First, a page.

Edmonds

As humans, we are finite creatures. We possess finite knowledge. We also have limits to our understanding regarding the significance of events of life around us each day. We construct theories, which might even contain false assumptions. This is true from forecasting the weather, to predicting or even interpreting the events of the day. We humans are sense makers and like to know the “why” to life.

For the Christian, we look to the Bible as a source of wisdom and understanding as we navigate and interpret daily life. Even the non-religious can see sage wisdom in the words of Christ. The greatest danger is when we go beyond what is written. Paul discusses this in 1 Corinthians 4:5-6. He cautions against judging before the appointed time and says, “do not go beyond what is written.” In other words, we must be careful when we think we speak for God himself. Just remember, God is very capable to speak for himself; even the “rocks cry out” to one who wants to listen (Luke 19:40).

Regarding illness or suffering, let me give a few examples of the danger in making assumptions beyond our knowledge. In 2 Kings 15:4-5, it specifically states that a king is struck with leprosy as a result of his wrong action. In Job, he is struck with illness specifically because of his right action. While finally, in John 9:3, it is assumed that the boy was born blind because of his or his parents’ wrong actions, but Jesus corrects the assumptions stating the reason is that “work of God might be displayed.” Three illnesses, each for different reasons — none of the reasons would be clear except God has specifically revealed them. We all must beware of specific assumptions in specific situations.

Yes, all suffering is the result of a fallen world; this we do know. Suffering will one day end, but in God’s timing; once again we do not know the specifics. Neither do we always know the specifics of the events around us each day. In our sense-making desire, we have the urge to make assumptions regarding the events around us. However, to speak for God, as to his specifics is a dangerous position. Prophets were held personally accountable for such actions.

A surgical knife can be lifesaving when handled with the honed skill of a surgeon or a weapon of death if slashed about carelessly. Wisdom is in the correct handling of the Truth of Scripture (2 Timothy 2:15-18). Going beyond what is written and applying it indiscriminately is destructive to the speaker and the hearer (Ephesians 4:29) and lacks wisdom.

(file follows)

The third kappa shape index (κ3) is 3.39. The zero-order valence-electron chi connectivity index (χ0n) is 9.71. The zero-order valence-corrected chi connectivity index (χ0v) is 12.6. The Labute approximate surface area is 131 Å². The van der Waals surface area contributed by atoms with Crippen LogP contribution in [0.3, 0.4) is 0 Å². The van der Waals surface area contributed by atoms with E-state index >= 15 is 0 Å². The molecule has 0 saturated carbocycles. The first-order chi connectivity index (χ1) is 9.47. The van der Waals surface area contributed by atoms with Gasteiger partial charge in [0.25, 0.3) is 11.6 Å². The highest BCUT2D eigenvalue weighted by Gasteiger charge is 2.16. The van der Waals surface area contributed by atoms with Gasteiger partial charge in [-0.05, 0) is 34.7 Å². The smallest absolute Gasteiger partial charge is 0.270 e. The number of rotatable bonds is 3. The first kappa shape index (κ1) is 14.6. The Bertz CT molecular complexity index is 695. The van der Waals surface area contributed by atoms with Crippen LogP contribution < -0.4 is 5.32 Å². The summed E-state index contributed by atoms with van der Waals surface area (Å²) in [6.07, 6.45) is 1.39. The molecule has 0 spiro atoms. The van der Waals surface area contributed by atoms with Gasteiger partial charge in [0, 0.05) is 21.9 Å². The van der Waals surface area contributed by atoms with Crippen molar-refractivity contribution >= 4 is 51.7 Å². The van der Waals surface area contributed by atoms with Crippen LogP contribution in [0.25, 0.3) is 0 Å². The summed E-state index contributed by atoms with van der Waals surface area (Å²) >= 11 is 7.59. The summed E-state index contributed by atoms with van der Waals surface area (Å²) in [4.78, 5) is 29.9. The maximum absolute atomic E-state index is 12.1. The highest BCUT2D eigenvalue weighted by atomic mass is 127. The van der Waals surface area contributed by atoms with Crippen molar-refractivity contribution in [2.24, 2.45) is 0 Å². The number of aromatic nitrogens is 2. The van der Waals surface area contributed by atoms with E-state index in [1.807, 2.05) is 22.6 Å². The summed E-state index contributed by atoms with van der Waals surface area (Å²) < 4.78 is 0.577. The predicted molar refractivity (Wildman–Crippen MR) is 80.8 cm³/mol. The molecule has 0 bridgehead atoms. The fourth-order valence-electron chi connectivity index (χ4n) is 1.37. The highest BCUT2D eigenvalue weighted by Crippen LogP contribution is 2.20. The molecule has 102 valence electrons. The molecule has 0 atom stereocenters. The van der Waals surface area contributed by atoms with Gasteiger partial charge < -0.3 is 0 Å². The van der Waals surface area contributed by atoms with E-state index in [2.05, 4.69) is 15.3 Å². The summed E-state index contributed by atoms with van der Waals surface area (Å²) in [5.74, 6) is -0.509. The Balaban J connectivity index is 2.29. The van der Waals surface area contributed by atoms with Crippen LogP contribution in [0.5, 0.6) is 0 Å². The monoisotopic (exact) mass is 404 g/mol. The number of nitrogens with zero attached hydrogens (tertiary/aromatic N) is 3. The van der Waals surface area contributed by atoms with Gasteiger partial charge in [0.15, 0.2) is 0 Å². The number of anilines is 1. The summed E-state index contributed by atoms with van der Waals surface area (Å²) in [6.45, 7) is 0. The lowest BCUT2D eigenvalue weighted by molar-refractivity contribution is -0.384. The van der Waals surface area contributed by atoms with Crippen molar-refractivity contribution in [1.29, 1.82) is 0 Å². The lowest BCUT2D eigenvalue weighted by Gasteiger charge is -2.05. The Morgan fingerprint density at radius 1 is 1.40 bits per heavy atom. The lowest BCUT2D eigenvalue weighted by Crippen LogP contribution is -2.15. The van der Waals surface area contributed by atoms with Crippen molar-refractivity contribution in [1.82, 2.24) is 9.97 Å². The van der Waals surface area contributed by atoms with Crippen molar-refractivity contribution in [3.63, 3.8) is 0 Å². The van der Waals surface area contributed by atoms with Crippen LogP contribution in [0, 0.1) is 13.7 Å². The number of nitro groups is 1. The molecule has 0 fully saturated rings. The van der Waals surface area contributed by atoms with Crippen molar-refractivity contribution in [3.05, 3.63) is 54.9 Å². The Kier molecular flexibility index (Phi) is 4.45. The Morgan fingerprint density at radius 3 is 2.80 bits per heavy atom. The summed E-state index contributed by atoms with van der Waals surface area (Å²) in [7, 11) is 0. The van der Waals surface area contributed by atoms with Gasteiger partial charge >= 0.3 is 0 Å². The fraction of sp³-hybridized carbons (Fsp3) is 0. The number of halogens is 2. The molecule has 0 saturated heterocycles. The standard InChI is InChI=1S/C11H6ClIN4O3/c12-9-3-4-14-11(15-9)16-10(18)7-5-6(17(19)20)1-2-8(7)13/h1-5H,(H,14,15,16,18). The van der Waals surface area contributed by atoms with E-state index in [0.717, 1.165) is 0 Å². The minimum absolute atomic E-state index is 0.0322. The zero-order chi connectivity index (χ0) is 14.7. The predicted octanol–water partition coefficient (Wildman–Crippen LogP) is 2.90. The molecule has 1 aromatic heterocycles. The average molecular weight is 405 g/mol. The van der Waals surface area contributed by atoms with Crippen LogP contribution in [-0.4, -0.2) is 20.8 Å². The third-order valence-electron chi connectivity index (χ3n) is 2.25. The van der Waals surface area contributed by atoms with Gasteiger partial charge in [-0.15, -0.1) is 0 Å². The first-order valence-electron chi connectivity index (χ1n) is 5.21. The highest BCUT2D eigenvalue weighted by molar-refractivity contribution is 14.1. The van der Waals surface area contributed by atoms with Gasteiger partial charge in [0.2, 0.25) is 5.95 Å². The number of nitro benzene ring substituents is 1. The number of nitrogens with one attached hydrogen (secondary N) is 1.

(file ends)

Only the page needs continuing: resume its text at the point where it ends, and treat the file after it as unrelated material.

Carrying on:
COVID-19 is yet another challenge to our life in this world. Can we speak for God and say why it is here? Yes, in sweeping generalities, suffering is from sin. However, the specifics of COVID are beyond our purview. What is not beyond our purview are the lessons to be learned and relearned from COVID.

Let us list just a few of such lessons.

Humans are mortal.

Life here will have suffering and suffering can be an opportunity.

Science can be used to reduce suffering, but does not extend life beyond the grave.

Many things are beyond our personal control.

People can be selfish and hoard even toilet paper.

Humans can be selfless and risk their lives for another.

These COVID lessons in total recount what the Bible has taught for more than a millennium. The material life here on earth, studied and affected by science, is just not the entire story. There are immaterial constructs all around us, like compassion, greed, worry and worth. These entities have an immense role in living and processing and giving meaning to everyday life itself. Why do these immaterial concepts prove to be such important issues? They provide an opportunity, beyond the science and even suffering. An opportunity is to see life as MORE, more than the material. Jesus stated it like this, “If anyone is thirsty, let him come to me and drink. Whoever believes in me, as the Scripture has said, streams of living water will flow from within him.”

Edmonds is an elder at Community Bible Chapel in Toddsville.

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